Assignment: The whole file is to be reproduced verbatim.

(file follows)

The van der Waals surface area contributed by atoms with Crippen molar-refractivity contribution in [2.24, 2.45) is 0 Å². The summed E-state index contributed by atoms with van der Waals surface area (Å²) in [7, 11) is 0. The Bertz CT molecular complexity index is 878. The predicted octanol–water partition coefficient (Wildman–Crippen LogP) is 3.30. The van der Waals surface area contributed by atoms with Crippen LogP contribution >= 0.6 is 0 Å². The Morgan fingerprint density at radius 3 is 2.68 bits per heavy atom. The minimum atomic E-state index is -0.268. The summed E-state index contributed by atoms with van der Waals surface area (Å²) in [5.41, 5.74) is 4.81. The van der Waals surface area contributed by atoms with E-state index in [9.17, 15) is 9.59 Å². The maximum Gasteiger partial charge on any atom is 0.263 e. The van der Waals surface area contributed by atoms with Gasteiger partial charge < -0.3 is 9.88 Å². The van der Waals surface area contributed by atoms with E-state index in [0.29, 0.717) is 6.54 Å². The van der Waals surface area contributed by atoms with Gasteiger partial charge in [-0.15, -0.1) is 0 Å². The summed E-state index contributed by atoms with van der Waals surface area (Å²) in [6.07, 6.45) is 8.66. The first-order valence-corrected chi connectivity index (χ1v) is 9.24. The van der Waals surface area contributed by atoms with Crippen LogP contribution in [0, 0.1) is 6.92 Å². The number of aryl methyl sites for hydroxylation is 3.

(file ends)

The van der Waals surface area contributed by atoms with Crippen molar-refractivity contribution in [2.24, 2.45) is 0 Å². The summed E-state index contributed by atoms with van der Waals surface area (Å²) in [7, 11) is 0. The Bertz CT molecular complexity index is 878. The predicted octanol–water partition coefficient (Wildman–Crippen LogP) is 3.30. The van der Waals surface area contributed by atoms with Crippen LogP contribution >= 0.6 is 0 Å². The Morgan fingerprint density at radius 3 is 2.68 bits per heavy atom. The minimum atomic E-state index is -0.268. The summed E-state index contributed by atoms with van der Waals surface area (Å²) in [5.41, 5.74) is 4.81. The van der Waals surface area contributed by atoms with E-state index in [9.17, 15) is 9.59 Å². The maximum Gasteiger partial charge on any atom is 0.263 e. The van der Waals surface area contributed by atoms with Gasteiger partial charge < -0.3 is 9.88 Å². The van der Waals surface area contributed by atoms with E-state index in [0.29, 0.717) is 6.54 Å². The van der Waals surface area contributed by atoms with Gasteiger partial charge in [-0.15, -0.1) is 0 Å². The summed E-state index contributed by atoms with van der Waals surface area (Å²) in [6.07, 6.45) is 8.66. The first-order valence-corrected chi connectivity index (χ1v) is 9.24. The van der Waals surface area contributed by atoms with Crippen LogP contribution in [0, 0.1) is 6.92 Å². The number of aryl methyl sites for hydroxylation is 3.